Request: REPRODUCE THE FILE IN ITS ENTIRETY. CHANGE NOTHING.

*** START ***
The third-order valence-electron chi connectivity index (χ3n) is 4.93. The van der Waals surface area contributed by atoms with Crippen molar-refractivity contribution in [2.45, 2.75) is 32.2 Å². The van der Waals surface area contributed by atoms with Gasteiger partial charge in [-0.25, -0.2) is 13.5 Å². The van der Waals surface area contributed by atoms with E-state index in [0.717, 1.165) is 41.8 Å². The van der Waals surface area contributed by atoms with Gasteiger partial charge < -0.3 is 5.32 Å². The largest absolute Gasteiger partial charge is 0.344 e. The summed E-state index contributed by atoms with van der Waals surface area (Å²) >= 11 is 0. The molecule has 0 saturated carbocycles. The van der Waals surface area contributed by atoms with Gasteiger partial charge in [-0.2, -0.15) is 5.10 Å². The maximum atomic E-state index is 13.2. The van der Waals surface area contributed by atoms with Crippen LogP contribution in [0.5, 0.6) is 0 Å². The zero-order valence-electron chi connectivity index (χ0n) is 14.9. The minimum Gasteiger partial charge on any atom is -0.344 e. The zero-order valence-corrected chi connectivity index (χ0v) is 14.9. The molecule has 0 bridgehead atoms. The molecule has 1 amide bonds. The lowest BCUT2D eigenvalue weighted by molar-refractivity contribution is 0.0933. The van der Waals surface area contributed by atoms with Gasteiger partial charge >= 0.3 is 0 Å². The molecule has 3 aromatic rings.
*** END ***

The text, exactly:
The third-order valence-electron chi connectivity index (χ3n) is 4.93. The van der Waals surface area contributed by atoms with Crippen molar-refractivity contribution in [2.45, 2.75) is 32.2 Å². The van der Waals surface area contributed by atoms with Gasteiger partial charge in [-0.25, -0.2) is 13.5 Å². The van der Waals surface area contributed by atoms with E-state index in [0.717, 1.165) is 41.8 Å². The van der Waals surface area contributed by atoms with Gasteiger partial charge < -0.3 is 5.32 Å². The largest absolute Gasteiger partial charge is 0.344 e. The summed E-state index contributed by atoms with van der Waals surface area (Å²) >= 11 is 0. The molecule has 0 saturated carbocycles. The van der Waals surface area contributed by atoms with Gasteiger partial charge in [-0.2, -0.15) is 5.10 Å². The maximum atomic E-state index is 13.2. The van der Waals surface area contributed by atoms with Crippen LogP contribution in [0.5, 0.6) is 0 Å². The zero-order valence-electron chi connectivity index (χ0n) is 14.9. The minimum Gasteiger partial charge on any atom is -0.344 e. The zero-order valence-corrected chi connectivity index (χ0v) is 14.9. The molecule has 0 bridgehead atoms. The molecule has 1 amide bonds. The lowest BCUT2D eigenvalue weighted by molar-refractivity contribution is 0.0933. The van der Waals surface area contributed by atoms with Gasteiger partial charge >= 0.3 is 0 Å². The molecule has 3 aromatic rings.